Planned Parenthood Files Cross-Petition for Certiorari in Indiana Medicaid Funding Case

Planned Parenthood of Indiana (Planned Parenthood) has asked to broaden the scope of any Supreme Court review of the Indiana law that bars it from any state contracts. As we reported recently, the Indiana Department of Social Services has petitioned the Supreme Court to review the ruling of the Seventh Circuit Court of Appeals invalidating the state statute.

The State Statute

Indiana Code sec. 5-22-17-5.5 provides that no state agency may make a contract with or award a grant of state or federal funds to any entity that operates a facility where abortions are performed. The statute does not apply to hospitals or ambulatory surgical centers. Planned Parenthood was a provider of family planning and other services under the state’s Medicaid program; it also received federal funding through the state to provide disease intervention services under a separate program. Although the state expended its own money for Medicaid, the funding for disease intervention came entirely from the federal government. Planned Parenthood filed a lawsuit in federal court challenging the constitutionality of the statute as applied to its receipt of funds under both the Medicaid and the disease intervention program.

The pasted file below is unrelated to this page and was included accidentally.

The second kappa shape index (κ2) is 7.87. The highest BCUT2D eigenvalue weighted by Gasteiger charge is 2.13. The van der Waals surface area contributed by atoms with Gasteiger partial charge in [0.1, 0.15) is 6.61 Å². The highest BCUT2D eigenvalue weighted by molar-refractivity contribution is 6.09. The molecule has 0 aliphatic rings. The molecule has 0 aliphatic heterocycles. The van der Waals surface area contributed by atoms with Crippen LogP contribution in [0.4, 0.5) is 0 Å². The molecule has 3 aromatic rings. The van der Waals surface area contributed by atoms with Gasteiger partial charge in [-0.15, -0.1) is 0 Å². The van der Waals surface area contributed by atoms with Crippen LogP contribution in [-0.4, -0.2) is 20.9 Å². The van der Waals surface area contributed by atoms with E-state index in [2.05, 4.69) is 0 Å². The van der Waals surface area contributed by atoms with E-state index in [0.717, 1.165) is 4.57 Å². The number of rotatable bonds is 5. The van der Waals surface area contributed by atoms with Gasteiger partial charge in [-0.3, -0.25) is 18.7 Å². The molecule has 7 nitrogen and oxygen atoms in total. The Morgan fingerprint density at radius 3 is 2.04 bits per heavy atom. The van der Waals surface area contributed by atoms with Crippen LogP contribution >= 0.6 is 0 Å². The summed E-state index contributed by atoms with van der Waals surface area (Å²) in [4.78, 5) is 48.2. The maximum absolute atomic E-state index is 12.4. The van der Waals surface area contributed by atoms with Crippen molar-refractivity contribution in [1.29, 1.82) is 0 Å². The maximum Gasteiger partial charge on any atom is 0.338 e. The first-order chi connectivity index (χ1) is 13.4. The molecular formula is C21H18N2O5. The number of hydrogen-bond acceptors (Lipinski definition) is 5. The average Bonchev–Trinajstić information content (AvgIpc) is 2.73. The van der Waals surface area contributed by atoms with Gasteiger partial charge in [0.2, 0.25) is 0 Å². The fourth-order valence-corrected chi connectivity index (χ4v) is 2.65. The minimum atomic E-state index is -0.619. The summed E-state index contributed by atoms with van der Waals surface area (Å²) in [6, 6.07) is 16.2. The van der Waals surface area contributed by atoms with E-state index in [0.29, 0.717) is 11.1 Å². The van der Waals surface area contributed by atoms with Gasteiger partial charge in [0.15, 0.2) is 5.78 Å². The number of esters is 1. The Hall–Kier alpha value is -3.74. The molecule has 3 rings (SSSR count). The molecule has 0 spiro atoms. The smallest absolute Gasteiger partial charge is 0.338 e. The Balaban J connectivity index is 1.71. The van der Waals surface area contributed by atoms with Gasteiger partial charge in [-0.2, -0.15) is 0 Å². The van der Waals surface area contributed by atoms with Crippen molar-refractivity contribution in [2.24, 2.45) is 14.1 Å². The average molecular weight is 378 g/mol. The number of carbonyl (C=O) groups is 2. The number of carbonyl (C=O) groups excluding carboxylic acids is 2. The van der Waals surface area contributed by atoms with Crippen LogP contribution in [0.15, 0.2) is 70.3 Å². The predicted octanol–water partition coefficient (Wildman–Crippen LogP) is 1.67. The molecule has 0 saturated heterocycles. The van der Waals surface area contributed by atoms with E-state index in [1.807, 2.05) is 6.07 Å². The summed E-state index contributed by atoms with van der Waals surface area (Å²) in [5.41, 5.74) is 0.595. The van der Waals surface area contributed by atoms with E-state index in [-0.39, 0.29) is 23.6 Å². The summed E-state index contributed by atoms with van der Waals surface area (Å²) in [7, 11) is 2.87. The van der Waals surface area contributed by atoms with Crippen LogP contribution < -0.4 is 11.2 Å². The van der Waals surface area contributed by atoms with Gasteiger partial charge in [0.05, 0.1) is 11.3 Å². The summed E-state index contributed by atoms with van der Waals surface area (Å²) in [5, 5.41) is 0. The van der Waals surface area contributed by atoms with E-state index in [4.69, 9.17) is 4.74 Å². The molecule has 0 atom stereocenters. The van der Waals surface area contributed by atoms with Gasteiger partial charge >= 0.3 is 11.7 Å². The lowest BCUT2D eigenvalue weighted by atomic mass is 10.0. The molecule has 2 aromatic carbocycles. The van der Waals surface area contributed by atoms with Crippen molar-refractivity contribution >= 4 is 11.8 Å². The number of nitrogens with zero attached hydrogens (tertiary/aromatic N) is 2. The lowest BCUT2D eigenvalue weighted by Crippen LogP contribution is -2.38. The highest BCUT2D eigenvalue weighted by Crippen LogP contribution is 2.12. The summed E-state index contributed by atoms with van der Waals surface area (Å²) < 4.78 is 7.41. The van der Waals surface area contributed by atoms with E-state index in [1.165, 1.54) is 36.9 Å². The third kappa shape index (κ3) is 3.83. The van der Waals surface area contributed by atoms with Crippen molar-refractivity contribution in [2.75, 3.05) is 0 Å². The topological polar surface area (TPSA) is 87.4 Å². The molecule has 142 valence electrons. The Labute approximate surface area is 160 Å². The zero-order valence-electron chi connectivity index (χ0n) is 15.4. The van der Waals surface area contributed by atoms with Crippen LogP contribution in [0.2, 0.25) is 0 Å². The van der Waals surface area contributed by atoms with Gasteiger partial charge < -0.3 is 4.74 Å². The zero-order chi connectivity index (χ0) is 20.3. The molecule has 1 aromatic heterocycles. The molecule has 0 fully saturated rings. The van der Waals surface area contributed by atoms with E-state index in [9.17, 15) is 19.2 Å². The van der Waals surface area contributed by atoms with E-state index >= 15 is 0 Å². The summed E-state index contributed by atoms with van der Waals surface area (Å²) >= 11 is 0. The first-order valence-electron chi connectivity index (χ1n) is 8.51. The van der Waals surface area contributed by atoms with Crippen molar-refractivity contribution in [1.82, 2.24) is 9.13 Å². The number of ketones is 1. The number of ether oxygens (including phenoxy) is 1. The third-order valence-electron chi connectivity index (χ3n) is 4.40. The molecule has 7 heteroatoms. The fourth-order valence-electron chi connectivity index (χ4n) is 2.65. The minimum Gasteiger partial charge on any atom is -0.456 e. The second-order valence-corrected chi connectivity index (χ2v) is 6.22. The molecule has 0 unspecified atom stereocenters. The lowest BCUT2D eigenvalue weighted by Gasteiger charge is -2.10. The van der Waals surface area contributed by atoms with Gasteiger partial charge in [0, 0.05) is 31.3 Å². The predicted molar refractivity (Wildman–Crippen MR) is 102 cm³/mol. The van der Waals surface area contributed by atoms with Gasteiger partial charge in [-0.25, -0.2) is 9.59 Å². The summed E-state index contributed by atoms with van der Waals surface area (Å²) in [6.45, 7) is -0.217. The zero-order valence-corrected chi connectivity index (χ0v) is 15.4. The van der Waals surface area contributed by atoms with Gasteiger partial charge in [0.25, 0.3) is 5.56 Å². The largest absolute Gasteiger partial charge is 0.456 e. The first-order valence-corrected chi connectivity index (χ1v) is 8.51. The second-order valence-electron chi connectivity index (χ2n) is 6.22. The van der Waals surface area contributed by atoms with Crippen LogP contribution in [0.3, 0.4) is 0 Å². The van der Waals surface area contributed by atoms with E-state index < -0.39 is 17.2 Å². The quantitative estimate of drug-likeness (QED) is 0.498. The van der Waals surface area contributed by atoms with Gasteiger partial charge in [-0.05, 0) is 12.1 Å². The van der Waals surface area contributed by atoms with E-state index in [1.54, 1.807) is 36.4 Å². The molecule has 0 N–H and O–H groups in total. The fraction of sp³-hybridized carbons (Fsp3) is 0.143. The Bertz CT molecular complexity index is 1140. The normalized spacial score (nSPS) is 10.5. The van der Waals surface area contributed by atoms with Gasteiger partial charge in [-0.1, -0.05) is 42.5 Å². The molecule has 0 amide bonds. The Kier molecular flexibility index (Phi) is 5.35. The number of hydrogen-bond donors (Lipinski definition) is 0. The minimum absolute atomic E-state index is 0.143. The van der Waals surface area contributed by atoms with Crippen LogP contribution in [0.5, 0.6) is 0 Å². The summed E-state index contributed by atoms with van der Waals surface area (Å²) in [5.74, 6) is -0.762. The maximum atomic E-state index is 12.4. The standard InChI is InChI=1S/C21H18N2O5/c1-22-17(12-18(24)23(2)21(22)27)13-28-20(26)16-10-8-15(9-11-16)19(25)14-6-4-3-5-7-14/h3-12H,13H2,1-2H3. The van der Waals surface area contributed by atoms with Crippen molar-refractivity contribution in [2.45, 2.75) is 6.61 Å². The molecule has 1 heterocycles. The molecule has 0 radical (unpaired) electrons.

The Previous Court Rulings

The district court ruled that the Indiana law was invalid as to both the Medicaid contracts and the funding under the disease intervention program. The state law specifically violated Soc. Sec. Act sec. 1902(a)(23), which guarantees Medicaid beneficiaries free choice among qualified providers. The court held that the state did not have authority to exclude providers from Medicaid participation for reasons unrelated either to their professional competence or to the prevention of fraud or abuse. As to the disease intervention program, the court ruled that the state did not have authority to impose additional qualifications for receipt of federal funds. It entered a preliminary injunction against discontinuing Planned Parenthood’s funding without needing to address the claim that the state law imposed an unconstitutional condition on the receipt of federal funds.

The Seventh Circuit affirmed the district court’s holding concerning the states’ ability to deny Medicaid participation to qualified providers. However, it reversed the injunction as to the disease intervention program because Congress had not imposed any specific obligations on the state other than to spend the money on programs to prevent sexually transmitted diseases. The court also rejected Planned Parenthood’s argument that the state statute imposed an unconstitutional condition on the receipt of Medicaid funds because of prior rulings that the refusal to fund abortions did not interfere with a woman’s constitutional right to choose abortion. It is this argument that Planned Parenthood seeks to present to the Supreme Court if and only if it grants Indiana’s petition for review.